Call Sign Rickshaw

In New Zealand Ordnance vernacular, Rickshaw is a name related to a variety of Ordnance related activities. Ordnance associated exercises would be given names with Rickshaw in the title, Unit social clubs and their bars would be called the Rickshaw Club. In the post-Ordnance Logistic Regiment, a Lecture room at the Trade Training School would be called the “Rickshaw’ room alongside the “Playtime’ room for Transport and the “Bluebell” room for the Equipment Support (EME) trades.

What is a Rickshaw?

imagesA Rickshaw is a wheeled passenger cart, pulled by one man carrying either a passenger or freight. Originating in Japan in 1869, Rickshaws soon became a popular form of transportation throughout Asia until the mid-Twentieth Century.

The origin of the word Rickshaw is from the Japanese word jinrikisha (人力車, 人 which means “human-powered vehicle.”

  • jin= human, 力
  • riki= power or force, 車
  • sha= vehicle),.

What is the Ordnance Connection?

The use of Rickshaw was inherited from the British Army by the New Zealand Army during the Second World War as radio communications underwent a revolution. Transitioning from morse to voice systems as the war of movement was unfolding in the Western Desert. It became apparent the enemy was listening in and intercepting communications, so Radio Telephone Procedure (RTP) developed to keep radio communications brief and limited. Part of the development of PTP was the adoption of Appointment Titles.

Appointments Titles were specific word chosen to indicate the holder of a particular appointment as an aid to concealing the level of command, familiar appointment titles were;

SUNRAY Commander
ACORN Intelligence
MOLAR Quartermaster
IRONSIDE Armour
SHELDRAKE Artillery
HOLDFAST Engineer
PRONTO Signals
FOXHOUND Infantry
STARLIGHT Medical
PLAYTIME Supply and Transport
BLUEBELL Electrical  & Mechanical Engineering
WATCHDOG Provost
GOLDFINGER Paymaster
SKYPILOT Padre
RICKSHAW Ordnance

 

Appointment titles themselves were intended to be meaningless so not to be associated with any arms or corps.

downloadAccording to the REME history and journal, the REME appointment title “Bluebell” originated with the formation of REME in 1942, and the need for a new title identified for the new Corps. Because it was ‘New, bright and shiny’ the nickname for EME would be “Bluebell” after the then popular “Bluebell Polish” a product similar to ‘Brasso.’   Although this story is convincing it is not confirmed, and anyone who can give the definitive answer is guaranteed free entry into the R.E.M.E. museum for life.

The origin of the appointment title “Rickshaw” for Ordnance use is unclear. A hypothesis is that like a Rickshaw driver who was a beast of burden carrying large loads in his carriage, Ordnance was identifed as the combination of driver and carriage with the responsibility of supplying the whole army, in essences the Armys Rickshaw carriage?

In the 1970’s the name, Felix was adopted by the British Army in Northern Ireland as the appointment title for RAOC Bomb disposal teams.

Use of Radio Appointment titles was discontinued in the early 1990s as they were not compatible with NATO STANAGs, but their general usage remained. The usage of “Rickshaw” in New Zealand usage started to fall off after the establishment of the Royal New Zealand Army Logistic Regiment in 1996, but its use was maintained by the Supply Wing of the Trade Training School who use “Rickshaw” as the name of Supply Wing exercises and activities.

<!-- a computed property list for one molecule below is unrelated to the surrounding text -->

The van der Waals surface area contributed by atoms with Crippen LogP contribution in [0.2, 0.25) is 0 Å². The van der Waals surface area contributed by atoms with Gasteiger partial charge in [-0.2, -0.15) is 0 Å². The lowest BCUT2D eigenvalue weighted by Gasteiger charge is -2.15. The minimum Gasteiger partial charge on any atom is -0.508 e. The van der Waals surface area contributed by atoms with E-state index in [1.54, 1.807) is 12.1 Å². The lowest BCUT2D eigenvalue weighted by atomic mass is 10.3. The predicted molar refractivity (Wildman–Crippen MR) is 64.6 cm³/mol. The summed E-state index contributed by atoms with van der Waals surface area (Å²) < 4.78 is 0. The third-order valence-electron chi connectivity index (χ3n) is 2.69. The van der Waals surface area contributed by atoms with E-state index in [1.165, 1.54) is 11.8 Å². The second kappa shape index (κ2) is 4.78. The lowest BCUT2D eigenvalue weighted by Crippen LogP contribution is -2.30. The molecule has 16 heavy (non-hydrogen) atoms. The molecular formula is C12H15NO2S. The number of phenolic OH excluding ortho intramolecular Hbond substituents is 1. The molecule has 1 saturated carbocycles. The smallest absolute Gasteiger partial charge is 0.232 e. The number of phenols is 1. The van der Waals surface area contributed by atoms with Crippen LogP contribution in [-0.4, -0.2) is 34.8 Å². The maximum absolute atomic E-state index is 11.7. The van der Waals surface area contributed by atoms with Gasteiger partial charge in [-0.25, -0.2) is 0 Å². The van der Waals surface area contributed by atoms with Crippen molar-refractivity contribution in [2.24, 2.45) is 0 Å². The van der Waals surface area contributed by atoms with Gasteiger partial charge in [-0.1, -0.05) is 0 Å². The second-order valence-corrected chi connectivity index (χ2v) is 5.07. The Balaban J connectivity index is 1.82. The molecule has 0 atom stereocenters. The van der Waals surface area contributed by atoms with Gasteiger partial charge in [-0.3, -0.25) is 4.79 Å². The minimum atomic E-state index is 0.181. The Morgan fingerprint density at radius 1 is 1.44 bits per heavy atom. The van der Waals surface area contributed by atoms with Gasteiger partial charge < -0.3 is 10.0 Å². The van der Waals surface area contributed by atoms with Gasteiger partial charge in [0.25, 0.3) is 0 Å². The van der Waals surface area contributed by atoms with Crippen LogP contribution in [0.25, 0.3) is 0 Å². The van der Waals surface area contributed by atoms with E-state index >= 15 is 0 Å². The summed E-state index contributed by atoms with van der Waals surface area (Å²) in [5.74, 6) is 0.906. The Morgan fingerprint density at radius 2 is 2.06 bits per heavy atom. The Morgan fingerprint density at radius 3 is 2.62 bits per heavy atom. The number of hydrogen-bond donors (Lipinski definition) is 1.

Advertisements

3 thoughts on “Call Sign Rickshaw

    • rneilmckie

      Hi Wayne, it is a popular story amongst some within the EME community that Bluebell was the name of the horse used a the model for the badge, but I suspect that it is just an origin explanation that was created after the design of the badge and does not fit in with the timeline of the badge. The modern EME badge depicts a horse rearing with a coronet of fleur-de-lis around its neck and a chain attached to the coronet over its back. The horse stands on a globe and above it is a scroll inscribed depending on the nation with ‘REME’ ‘RAEME’, ‘RCAME’ or ‘RNZEME’ surmounted by a crown. Behind the horse there is a lightning flash. This symbolises electrical engineering while the globe stands for the world-wide role of the unit. The chained horse symbolises power under control. This badge is the second pattern EME Badge, the first been in use from 1942 to 1947, with the modern badge adopted by the REME from 1947 and adopted by the commonwealth nations soon afterwards. Given that “Bluebell” was in use as a radio callsign from 1942, that throws some doubt on the myth that the horse on the 1947 was named ‘Bluebell’.

      Like

Leave a Reply

Fill in your details below or click an icon to log in:

WordPress.com Logo

You are commenting using your WordPress.com account. Log Out /  Change )

Google photo

You are commenting using your Google account. Log Out /  Change )

Twitter picture

You are commenting using your Twitter account. Log Out /  Change )

Facebook photo

You are commenting using your Facebook account. Log Out /  Change )

Connecting to %s

This site uses Akismet to reduce spam. Learn how your comment data is processed.